Given this great diversity across the adult stage of life, it is imperative that adult faith formation programs, activities, and resources are targetedand tailoredto the lives of adults—at each stage of life and in each generation.

 

 Principles and Practices for 21st Century Adult Faith Formation

  1. Adult faith formation addresses the diverse life tasks and situations, needs and interests, and spiritual and faith journeys of adults in the four seasons of adulthood—young adults (20s-30s), midlife adults (40s-50s), mature adults (mid 50s-mid 70s), and older adults (75+). (See the “Guide to the Life Tasks of the Four Seasons of Adulthood” for a summary of the characteristics of each of the seasons of adulthood.)
  1. Adult faith formation addresses the diverse religious-spiritual identitiesamong adults There is a spectrum of religious-spiritual identities (and corresponding needs): those who are religiously/spiritually committed and engaged in the faith community; those who are who are less religiously committed and participate occasionally in the faith community; those who have left established churches and religion, but are still spiritual and spiritually committed; and those who unaffiliated, uninvolved, and claim no religious identity.
  1. Adult faith formation is person-centered, not content- or program-centered. The content, experiences, programs, methods, and delivery systems need to be designed around the lives of the adults. While this may sound self-evident, it is not. Too much of adult faith formation is developed from a provider-centered, program-driven model where denominations, publishers, and churches determine and deliver the content and programming. 

The days of the “one size fits all” mentality are over. We can no longer focus on how to get every adult to participate in a small faith sharing group or to come to the Lenten series or to study the Bible. Adult faith formation is no longer about finding theprogram to attract all adults. It is about addressing the diversity of adult learning needs with a variety of faith formation content, experiences, activities, programs, and resources.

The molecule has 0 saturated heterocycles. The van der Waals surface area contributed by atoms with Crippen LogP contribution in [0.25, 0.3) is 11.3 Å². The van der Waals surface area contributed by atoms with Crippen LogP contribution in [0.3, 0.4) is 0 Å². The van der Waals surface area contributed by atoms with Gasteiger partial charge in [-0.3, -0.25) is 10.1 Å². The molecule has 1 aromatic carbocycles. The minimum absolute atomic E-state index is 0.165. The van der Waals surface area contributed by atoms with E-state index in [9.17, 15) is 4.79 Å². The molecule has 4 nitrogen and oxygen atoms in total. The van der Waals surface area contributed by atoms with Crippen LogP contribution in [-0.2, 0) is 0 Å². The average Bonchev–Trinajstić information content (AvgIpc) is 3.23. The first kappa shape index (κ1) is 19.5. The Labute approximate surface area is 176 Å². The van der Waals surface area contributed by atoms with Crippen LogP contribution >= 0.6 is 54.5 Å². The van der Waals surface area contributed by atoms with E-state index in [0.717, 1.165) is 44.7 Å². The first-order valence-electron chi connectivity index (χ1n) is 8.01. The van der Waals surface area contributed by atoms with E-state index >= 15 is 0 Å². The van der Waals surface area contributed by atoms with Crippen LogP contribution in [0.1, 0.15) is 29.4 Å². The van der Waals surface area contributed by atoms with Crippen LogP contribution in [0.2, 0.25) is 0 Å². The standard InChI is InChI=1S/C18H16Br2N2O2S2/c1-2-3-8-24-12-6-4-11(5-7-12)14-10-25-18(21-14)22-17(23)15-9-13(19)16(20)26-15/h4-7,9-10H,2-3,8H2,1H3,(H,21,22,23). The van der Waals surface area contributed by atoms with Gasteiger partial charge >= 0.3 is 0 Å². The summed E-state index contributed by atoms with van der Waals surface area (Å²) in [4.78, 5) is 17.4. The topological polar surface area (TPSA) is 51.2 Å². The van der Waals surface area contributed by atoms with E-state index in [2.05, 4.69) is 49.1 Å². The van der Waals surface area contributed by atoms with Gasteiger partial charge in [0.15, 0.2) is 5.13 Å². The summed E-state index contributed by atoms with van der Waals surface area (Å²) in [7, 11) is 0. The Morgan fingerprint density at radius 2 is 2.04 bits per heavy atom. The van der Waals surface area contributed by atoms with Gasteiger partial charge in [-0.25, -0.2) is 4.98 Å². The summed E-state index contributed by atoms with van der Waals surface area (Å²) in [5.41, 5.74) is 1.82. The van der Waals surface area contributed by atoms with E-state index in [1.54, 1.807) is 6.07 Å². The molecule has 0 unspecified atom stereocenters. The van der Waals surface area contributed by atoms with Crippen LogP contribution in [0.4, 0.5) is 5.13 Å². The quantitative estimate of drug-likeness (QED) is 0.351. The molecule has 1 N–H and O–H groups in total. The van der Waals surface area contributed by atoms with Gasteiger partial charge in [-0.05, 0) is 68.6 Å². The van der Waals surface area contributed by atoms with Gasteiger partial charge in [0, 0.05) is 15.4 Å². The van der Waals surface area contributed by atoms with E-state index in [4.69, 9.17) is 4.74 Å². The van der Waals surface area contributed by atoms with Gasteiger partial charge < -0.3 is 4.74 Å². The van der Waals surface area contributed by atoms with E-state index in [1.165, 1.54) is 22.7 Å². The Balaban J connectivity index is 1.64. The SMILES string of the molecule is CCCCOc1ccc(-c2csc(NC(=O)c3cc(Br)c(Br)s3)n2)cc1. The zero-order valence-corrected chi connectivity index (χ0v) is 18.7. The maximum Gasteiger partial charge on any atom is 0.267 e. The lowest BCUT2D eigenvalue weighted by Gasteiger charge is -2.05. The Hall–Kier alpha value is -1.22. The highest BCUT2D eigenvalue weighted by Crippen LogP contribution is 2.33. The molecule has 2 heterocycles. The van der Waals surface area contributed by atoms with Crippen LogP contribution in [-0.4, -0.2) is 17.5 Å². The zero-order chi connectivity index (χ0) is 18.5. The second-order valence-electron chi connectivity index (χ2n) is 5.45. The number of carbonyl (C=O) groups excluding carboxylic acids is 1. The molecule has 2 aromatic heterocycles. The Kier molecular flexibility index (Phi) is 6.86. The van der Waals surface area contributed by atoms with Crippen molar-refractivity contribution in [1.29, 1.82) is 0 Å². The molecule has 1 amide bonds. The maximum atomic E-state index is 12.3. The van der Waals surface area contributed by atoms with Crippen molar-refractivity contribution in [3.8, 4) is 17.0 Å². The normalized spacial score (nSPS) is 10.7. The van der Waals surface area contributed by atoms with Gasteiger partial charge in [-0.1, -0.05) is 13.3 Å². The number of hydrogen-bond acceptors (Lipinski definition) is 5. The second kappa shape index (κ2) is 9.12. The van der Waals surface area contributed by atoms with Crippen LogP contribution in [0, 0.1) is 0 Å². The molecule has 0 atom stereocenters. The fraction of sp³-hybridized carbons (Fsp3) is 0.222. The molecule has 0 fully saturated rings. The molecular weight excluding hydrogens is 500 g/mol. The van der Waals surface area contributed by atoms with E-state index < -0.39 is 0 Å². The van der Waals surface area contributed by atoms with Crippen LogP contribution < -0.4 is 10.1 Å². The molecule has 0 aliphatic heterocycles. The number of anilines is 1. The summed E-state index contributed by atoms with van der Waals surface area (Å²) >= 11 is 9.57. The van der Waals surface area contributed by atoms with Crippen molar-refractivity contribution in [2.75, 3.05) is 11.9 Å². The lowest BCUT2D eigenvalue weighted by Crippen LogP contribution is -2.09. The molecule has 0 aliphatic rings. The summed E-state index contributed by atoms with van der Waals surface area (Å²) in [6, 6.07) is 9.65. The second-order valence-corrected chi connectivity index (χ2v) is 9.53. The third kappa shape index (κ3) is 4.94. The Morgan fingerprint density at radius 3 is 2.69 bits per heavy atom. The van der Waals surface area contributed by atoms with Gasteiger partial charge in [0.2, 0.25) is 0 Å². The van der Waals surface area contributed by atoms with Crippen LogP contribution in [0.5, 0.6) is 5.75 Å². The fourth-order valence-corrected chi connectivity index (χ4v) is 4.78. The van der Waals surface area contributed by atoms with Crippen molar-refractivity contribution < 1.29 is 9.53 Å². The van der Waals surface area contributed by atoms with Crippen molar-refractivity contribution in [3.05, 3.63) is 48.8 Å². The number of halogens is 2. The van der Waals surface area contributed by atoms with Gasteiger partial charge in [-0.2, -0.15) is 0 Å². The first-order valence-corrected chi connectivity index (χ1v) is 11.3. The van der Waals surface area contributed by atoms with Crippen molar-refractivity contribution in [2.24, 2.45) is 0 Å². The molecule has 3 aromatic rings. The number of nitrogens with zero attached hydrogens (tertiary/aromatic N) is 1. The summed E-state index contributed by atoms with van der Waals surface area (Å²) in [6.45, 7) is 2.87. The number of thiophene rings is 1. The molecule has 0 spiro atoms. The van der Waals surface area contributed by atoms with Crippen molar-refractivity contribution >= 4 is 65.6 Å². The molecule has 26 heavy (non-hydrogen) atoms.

1. Adult faith formation programming is targetedand tailoredto the lives of adults—at each stage of life and in each generation. Adult faith formation provides a varietyof content, methods, formats, and delivery systems to address the diverse life tasks and situations, needs and interests, and spiritual and faith journeys of adults in four stages of adulthood—young adults (20s-30s), midlife adults (40s-50s), mature adults (mid 50s-mid 70s), and older adults (75+). Adult faith formation content—experiences, programs, activities, resources, and social connections—can be available anytime and anywhere, in physical places and online spaces, tailored to the lives of adults. Adult faith formation can be multiplatformincorporating seven environments: self-directed, mentored, at home, in small groups, in large groups, church-wide, in the community, and in the world (in online spaces and physical places)—to provide a variety of ways for people to learn and grow in faith that respects their preferred styles of learning, their life situations, and their time constraints.
  2. Adult faith formation address the distinct ways each generation of adults likes to learn. One example of the difference among the generations is the length of a learning program or activity. Training in the corporate world is emphasizing microlearning and episodic learning—smaller units of learning that can be combined into extended learning programs. For example a microlearning unit could be 5, 10, or 15 minutes in length. This style appeals more to the younger generations than older generations. (Just think of how the typical YouTube video is 3-5 minutes in length today, but ten years ago was typically 10-15 minutes or longer.) In general, we can say that each generation has the following preferences (which does not mean they won’t learn in other ways).